“Some people are against it as it ruins aesthetics, or for getting in the way of farm work,” said Chiho Egashira, an official at Japan’s ministry of agriculture. It can be cumbersome for farm equipment to dodge poles that lift the panels off the ground. While solar panels can be an alluring prospect for extra income, the ministry wants to ensure food security remains the priority. And so it has put in place rules to ensure production levels.
Magami says that despite the hurdles, it’s necessary for the country to embrace agrivoltaics to reach carbon neutrality by 2050. He calculates that using solar panels on roughly 5% of Japan’s arable farmland — about 200,000 hectares — could generate 20% of the country’s electricity. “Things like geothermal and hydropower take decades to start operating,” Magami says. “We’re no longer in an era where the best way is to find unused plots of land available and install it with panels. Those have all been filled.”
Other nations are making progress with solar sharing, especially in countries that face a similar lack of space. South Korea has targeted 10 gigawatts of agrivoltaics capacity by 2030 under its Renewable Energy 2030 plan. Taiwan is eyeing the scheme as it seeks available spaces for renewable installation, according to Magami. Italy plans to invest 1.1 billion euros ($1.2 billion) in agrivoltaics to create about 2 gigawatts of capacity.
China, the world’s top solar panel producer, is home to the largest agrivoltaic system, a project covering 20 million square meters (20,000 hectares) of land in the desert in Ningxia. Of the 2.8 gigawatts of agrivoltaic systems installed globally, China had roughly 1.9 gigawatts of capacity as of 2020, according to the Fraunhofer Institute.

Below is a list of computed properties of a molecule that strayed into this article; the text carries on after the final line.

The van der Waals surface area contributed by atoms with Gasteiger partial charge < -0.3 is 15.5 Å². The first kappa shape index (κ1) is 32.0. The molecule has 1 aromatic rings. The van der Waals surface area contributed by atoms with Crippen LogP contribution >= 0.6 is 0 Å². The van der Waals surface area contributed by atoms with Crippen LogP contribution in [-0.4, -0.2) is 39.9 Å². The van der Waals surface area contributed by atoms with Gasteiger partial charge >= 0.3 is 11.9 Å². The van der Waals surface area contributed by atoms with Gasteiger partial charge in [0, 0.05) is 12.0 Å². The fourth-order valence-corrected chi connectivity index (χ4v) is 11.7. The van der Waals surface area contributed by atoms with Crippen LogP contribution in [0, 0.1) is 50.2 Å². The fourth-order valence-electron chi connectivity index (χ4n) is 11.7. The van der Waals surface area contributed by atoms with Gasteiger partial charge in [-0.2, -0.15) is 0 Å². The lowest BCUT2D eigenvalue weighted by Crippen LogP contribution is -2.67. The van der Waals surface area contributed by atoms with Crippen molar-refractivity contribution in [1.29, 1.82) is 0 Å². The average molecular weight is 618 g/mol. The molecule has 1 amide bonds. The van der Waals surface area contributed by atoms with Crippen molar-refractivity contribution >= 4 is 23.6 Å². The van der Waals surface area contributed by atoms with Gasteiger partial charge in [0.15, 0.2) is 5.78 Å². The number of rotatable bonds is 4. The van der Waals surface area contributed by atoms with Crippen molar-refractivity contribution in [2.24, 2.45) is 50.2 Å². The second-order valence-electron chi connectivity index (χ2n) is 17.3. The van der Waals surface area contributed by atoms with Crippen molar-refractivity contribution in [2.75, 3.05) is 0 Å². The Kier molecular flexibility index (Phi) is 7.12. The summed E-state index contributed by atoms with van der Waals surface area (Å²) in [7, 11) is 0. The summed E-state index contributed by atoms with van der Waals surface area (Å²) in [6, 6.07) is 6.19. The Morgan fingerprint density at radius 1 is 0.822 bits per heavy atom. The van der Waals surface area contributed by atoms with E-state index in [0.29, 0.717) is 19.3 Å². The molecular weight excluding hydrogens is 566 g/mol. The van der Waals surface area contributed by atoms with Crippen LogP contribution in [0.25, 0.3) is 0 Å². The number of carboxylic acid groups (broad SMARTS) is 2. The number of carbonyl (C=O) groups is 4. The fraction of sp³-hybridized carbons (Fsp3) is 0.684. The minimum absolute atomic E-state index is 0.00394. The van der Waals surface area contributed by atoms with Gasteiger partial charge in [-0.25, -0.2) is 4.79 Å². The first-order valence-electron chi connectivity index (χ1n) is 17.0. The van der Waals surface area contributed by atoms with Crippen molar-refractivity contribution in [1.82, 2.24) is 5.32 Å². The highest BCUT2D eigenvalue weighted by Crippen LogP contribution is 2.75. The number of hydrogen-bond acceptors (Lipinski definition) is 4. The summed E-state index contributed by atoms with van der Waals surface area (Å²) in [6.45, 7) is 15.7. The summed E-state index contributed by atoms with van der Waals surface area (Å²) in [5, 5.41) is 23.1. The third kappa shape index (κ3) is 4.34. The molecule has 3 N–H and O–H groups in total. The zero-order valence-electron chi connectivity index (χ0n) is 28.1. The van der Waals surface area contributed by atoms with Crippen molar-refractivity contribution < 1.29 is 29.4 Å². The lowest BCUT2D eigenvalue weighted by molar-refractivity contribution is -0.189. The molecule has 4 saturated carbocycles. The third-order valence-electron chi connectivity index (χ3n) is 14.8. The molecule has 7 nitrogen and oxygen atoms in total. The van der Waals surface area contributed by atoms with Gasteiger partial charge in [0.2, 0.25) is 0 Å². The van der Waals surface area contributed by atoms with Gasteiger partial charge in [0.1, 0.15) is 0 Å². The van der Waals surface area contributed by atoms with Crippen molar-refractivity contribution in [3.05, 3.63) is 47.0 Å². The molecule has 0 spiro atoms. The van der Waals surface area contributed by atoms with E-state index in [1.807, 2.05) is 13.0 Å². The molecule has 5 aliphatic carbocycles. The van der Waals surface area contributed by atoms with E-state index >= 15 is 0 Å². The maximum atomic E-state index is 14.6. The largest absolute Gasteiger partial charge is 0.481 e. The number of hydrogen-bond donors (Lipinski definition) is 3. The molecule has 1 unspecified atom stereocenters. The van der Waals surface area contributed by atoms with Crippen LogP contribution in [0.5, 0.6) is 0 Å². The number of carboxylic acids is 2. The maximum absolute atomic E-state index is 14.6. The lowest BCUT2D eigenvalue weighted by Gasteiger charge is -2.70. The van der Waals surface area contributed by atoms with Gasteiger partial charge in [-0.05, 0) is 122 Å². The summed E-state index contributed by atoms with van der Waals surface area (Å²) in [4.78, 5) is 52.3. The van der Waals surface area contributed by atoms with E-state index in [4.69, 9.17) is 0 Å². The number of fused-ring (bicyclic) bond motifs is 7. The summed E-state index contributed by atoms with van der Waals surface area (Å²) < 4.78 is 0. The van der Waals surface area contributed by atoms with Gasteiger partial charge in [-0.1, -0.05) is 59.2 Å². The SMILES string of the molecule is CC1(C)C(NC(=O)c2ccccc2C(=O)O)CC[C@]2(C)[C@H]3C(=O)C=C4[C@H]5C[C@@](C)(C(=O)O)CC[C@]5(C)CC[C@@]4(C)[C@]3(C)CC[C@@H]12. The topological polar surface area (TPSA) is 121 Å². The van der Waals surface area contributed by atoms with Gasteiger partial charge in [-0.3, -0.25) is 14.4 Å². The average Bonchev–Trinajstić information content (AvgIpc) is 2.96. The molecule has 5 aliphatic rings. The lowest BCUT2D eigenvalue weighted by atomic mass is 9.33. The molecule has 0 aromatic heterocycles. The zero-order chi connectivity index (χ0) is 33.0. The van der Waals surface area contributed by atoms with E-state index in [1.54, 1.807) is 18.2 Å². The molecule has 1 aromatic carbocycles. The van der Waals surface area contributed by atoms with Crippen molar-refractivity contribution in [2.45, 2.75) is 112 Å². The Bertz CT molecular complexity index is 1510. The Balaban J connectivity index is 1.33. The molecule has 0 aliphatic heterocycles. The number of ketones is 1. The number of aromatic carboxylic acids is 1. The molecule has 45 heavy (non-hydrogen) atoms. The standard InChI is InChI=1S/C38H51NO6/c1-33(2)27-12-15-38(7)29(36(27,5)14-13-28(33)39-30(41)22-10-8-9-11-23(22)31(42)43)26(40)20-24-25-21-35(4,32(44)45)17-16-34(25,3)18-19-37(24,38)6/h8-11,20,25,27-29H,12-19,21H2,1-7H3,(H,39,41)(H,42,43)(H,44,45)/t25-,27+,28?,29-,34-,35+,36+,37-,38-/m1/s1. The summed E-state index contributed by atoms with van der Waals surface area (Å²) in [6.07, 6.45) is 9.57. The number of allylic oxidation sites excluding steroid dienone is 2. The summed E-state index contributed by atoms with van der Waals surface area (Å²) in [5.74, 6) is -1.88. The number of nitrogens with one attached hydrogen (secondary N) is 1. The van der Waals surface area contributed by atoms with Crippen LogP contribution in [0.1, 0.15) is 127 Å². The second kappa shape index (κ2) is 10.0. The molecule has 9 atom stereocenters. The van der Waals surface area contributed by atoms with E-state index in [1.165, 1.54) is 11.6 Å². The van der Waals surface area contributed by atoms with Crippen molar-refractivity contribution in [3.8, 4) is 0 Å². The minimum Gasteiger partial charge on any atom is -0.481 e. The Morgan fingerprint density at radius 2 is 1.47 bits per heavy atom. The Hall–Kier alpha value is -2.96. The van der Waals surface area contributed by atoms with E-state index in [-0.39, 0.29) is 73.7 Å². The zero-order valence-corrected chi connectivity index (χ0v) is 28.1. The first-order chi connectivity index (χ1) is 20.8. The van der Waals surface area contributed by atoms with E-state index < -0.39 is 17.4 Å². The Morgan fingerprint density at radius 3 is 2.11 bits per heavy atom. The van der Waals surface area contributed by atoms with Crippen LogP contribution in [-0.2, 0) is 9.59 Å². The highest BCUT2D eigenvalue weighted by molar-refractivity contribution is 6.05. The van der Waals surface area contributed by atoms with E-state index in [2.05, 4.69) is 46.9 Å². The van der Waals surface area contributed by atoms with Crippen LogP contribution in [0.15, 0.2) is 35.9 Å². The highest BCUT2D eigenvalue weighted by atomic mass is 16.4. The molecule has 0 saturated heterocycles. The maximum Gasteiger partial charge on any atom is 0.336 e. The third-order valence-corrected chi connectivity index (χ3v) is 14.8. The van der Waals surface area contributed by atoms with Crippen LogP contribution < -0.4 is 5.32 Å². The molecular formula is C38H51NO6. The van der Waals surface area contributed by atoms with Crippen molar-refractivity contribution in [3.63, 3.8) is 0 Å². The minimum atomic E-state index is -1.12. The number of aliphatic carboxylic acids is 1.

Adoption in the US varies, with more progressive states in the Northeast launching projects with government funding, according to Mark Uchanski, an associate professor at Colorado State University who specializes in sustainable and organic agriculture. “People’s appetites are increasing,” he said. Agrivoltaics “is a perfect storm for wanting food security, energy, and working toward emission goals,” he said.
Combining solar power with agriculture is not appropriate for all crops. Not everything grows well in shade, although experiments show a surprising number of fruits and vegetables do. It even works well for shrimp and fish farms. Local laws and tariffs can also make a significant difference in whether constructing solar power facilities is economically viable.
For farmers who are burdened with increasing costs for taxes, seeds, fertilizer, and equipment purchases, the ability to generate additional income from their land has to be a powerful incentive to consider agrivoltaics. Many in the agricultural community look askance at solar sharing, saying putting up solar panels is not real farming and destroys the bucolic nature of rural areas. Then again, phone poles, cell phone towers, and the aroma of factory-scale pig farms don’t do much to improve the quality of life in those areas either.
One way to reduce carbon emissions is to simply stop burning coal, oil, and methane to make electricity. Agrivoltaics may be a more realistic solution that increases energy security for the community while bolstering the income of farmers. It’s not the only answer, but it should be one of the options for preserving the Earth for future generations.